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Fairland fifth-grade students write a book

May. 09, 2013 @ 12:00 AM

ROME TOWNSHIP, Ohio -- A number of fifth-grade students have become published authors as part of a writing workshop project at Fairland West Elementary School.

Thirty-one fifth-grade students, 31 second-grade students and 10 Fairland High School students collaborated on the book called "Memories and Traditions." More than 50 of the books were handed out last week at a reception at Fairland West. Pam Leep and Deborah Pemberton, two Fairland West teachers, oversaw the project for the second year in a row.

"Our high school students worked so well with our younger students," Leep said. "They gave them some good ideas. We're proud of all our students."

"We asked them to submit an essay and selected the best ones," she said. "We meet an afternoon a month. They had to make up their regular school work. They had to be dedicated and interested in their writing. They wrote about family and traditions. It warmed my heart. We're excited about it and so are they. We're proud of all of them."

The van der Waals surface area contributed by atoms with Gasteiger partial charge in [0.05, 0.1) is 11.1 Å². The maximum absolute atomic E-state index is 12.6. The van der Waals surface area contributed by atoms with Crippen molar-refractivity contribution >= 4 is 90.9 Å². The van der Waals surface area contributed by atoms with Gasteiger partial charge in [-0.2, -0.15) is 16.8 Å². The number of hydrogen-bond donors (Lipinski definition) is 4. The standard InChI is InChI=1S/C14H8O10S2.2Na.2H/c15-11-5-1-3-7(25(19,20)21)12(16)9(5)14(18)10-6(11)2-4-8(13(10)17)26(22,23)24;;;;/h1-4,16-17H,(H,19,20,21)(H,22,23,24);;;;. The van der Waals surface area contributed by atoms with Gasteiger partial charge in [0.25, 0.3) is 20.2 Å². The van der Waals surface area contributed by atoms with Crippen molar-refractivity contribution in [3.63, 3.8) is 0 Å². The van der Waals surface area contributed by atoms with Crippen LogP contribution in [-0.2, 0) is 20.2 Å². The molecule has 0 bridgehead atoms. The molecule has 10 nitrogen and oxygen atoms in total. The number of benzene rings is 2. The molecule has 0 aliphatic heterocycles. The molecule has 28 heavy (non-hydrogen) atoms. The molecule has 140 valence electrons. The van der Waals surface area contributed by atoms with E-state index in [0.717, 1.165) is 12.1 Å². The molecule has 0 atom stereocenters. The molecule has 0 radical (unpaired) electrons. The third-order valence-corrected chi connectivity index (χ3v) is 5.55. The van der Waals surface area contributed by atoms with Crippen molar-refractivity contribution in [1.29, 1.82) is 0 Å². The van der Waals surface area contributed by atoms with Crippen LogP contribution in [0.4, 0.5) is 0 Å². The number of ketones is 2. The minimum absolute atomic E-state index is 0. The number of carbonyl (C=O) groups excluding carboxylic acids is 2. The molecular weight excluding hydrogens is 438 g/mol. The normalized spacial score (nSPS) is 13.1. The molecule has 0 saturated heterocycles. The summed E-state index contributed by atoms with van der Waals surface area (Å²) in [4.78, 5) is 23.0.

"I think it's great they're doing this," said Kim Hazinski. Her son, Chris, a fifth-grader, wrote one of the stories for the book. "We may have little writers later on."

"We want those small town family traditions to stay alive," Pemberton said.

Pemberton and Leep oversaw a similar project last year with fifth grade students, but decided to expand it this year with the high school students and the second grade students pitching in, too. "We wanted to embrace a larger age group," Pemberton said. "It just gets bigger and better."

"This is a big event," said Judy Jarrell. Her grandniece, Katelynn Cloninger, did artwork for the project. "I love it. They're taking an interest in the arts. We need more of this."

Devin Mason, a fifth grade student, wrote a story about his grandmother and grandfather at Christmas. "I'm proud to be published."

Summer Dillon's daughter, Gracie, a second-grader, was among the illustrators for the book. "She loves to draw," Dillon said. "She looked up to the fifth-graders. It was perfect for her."

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